The directors’ report in the SAA integrated report says the national airline is a going concern, despite challenges. “Going concern… has been satisfied. The post balance sheet successful conclusion of a process of engaging debt providers on the relaxation of payment terms, coupled with a capital injection of R10-billion from the shareholder (government), has enabled SAA to satisfy the going concern assumption…”
The Auditor-General is more circumspect. Under the headline “material uncertainty related to going concern”, it emerges the SAA group – this includes AirChefs and SAA Technical – incurred a R5.569-billion net loss for the financial year ending 31 March 2017, up from R1.478-billion the previous year. And liabilities exceeded assets by R17.8-billion. “The history of losses, lack of capital and volatility in foreign exchange rates, along with maturing loans and working capital deficiencies, indicate that a material uncertainty exists that may cast significant doubt on the company’s ability to continue as a going concern.”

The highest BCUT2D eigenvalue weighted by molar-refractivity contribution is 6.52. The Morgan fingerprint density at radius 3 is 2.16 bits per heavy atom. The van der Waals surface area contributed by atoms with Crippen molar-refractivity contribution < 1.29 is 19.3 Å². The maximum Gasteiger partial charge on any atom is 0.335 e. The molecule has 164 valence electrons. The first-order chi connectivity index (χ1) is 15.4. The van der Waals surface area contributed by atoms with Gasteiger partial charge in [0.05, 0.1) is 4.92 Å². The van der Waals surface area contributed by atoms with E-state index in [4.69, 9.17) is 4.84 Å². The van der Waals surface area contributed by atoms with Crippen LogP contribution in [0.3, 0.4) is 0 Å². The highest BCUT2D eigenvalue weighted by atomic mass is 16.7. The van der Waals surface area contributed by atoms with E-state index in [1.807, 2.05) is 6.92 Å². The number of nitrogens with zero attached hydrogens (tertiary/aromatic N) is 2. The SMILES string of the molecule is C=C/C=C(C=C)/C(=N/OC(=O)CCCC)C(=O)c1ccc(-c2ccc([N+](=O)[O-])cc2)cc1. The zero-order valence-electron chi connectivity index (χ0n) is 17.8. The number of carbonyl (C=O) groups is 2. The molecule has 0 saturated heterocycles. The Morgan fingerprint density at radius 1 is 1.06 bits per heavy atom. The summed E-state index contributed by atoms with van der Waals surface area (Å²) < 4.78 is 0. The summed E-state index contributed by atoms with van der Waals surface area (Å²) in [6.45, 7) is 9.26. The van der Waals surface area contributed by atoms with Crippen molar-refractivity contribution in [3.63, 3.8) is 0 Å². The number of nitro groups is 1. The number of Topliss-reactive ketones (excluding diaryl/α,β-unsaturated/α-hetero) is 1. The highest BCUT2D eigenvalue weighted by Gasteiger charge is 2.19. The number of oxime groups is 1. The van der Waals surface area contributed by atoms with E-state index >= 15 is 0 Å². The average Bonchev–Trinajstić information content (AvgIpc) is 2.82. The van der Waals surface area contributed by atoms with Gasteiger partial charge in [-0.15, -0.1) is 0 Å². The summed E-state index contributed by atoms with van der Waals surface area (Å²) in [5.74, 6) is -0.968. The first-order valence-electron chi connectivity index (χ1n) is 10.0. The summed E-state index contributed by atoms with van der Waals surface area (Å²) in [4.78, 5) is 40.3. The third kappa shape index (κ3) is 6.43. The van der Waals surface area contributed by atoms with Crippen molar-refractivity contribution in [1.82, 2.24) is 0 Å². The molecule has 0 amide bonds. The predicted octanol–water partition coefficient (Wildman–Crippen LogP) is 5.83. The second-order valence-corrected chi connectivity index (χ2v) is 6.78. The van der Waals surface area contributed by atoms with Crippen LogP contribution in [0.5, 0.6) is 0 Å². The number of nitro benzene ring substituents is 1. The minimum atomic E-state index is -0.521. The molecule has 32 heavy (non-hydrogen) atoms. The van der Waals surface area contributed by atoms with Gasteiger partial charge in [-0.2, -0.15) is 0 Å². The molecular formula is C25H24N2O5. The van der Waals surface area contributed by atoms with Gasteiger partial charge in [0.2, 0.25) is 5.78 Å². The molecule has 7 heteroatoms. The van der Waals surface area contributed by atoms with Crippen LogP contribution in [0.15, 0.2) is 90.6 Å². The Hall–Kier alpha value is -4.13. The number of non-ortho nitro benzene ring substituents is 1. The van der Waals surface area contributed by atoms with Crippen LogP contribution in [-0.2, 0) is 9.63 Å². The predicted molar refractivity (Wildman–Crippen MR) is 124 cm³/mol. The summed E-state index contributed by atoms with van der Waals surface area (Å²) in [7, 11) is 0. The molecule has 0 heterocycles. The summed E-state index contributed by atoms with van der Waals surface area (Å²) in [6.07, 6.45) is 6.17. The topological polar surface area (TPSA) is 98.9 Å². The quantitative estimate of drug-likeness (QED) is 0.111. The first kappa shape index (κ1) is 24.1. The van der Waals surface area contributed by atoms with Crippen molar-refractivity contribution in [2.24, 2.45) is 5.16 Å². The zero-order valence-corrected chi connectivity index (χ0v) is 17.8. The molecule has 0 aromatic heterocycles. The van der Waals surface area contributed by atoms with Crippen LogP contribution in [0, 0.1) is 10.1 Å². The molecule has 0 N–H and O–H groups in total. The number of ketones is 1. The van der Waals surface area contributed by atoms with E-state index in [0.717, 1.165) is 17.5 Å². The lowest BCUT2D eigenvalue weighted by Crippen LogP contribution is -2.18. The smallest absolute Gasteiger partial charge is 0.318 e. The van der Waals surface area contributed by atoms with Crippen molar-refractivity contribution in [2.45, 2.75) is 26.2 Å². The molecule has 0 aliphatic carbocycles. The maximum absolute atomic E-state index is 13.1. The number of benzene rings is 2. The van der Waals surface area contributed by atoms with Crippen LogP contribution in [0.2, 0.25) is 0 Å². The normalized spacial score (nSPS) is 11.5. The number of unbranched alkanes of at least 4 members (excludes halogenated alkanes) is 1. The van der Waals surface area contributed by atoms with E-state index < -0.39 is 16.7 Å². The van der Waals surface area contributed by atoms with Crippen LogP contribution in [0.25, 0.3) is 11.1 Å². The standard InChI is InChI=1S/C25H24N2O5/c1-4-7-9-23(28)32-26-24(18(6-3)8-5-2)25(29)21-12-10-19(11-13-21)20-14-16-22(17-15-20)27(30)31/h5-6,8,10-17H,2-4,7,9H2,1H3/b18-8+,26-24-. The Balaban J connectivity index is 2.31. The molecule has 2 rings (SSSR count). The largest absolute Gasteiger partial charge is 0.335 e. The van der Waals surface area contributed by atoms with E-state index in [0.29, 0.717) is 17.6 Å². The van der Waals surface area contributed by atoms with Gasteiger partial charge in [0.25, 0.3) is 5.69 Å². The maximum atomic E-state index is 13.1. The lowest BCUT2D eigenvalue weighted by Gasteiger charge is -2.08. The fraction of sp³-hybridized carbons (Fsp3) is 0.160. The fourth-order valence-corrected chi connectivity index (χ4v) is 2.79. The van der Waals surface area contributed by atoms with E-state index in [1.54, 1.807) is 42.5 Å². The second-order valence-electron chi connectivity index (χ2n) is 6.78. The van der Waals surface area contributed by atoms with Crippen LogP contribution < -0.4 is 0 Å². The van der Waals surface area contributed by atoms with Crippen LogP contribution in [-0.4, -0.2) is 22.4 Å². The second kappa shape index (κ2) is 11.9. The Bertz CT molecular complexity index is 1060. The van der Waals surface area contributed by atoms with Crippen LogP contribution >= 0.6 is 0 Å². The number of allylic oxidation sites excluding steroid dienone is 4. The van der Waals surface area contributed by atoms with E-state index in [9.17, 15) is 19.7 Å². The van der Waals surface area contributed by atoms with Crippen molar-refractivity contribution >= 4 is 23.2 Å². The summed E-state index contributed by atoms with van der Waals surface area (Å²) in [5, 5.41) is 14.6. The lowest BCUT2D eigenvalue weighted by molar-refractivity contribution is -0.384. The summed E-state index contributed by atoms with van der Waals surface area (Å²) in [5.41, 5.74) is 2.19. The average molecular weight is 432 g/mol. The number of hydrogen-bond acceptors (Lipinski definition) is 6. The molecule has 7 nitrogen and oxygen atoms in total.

According to the integrated report, SAA incurred fruitless and wasteful expenditure of R40.4-million in the financial year ending 31 March 2017, significantly up from the R15.7-million incurred in the previous year. And SAA’s irregular expenditure of R125.9-million also increased by some R3-million over the same period.
“The majority of the irregular spend incurred to date was due to the expired contracts or no contracts in place,” according to the Auditor-General’s notes in the SAA Integrated Report.